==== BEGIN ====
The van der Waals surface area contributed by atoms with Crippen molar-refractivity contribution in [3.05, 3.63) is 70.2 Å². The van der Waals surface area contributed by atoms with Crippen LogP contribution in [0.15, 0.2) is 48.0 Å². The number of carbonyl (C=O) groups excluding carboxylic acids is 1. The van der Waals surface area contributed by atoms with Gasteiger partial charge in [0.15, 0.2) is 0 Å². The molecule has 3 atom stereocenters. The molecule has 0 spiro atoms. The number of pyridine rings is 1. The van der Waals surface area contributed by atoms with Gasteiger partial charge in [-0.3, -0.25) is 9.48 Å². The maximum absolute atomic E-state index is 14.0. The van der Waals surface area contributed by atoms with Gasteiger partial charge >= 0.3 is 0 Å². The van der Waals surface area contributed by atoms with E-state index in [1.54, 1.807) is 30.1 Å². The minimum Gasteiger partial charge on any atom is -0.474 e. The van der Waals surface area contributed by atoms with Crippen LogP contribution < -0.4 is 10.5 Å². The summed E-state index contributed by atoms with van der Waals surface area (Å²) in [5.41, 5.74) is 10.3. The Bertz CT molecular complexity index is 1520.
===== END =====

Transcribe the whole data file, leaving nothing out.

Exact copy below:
The van der Waals surface area contributed by atoms with Crippen molar-refractivity contribution in [3.05, 3.63) is 70.2 Å². The van der Waals surface area contributed by atoms with Crippen LogP contribution in [0.15, 0.2) is 48.0 Å². The number of carbonyl (C=O) groups excluding carboxylic acids is 1. The van der Waals surface area contributed by atoms with Gasteiger partial charge in [0.15, 0.2) is 0 Å². The molecule has 3 atom stereocenters. The molecule has 0 spiro atoms. The number of pyridine rings is 1. The van der Waals surface area contributed by atoms with Gasteiger partial charge in [-0.3, -0.25) is 9.48 Å². The maximum absolute atomic E-state index is 14.0. The van der Waals surface area contributed by atoms with Gasteiger partial charge >= 0.3 is 0 Å². The van der Waals surface area contributed by atoms with E-state index in [1.54, 1.807) is 30.1 Å². The minimum Gasteiger partial charge on any atom is -0.474 e. The van der Waals surface area contributed by atoms with Crippen LogP contribution < -0.4 is 10.5 Å². The summed E-state index contributed by atoms with van der Waals surface area (Å²) in [5.41, 5.74) is 10.3. The Bertz CT molecular complexity index is 1520.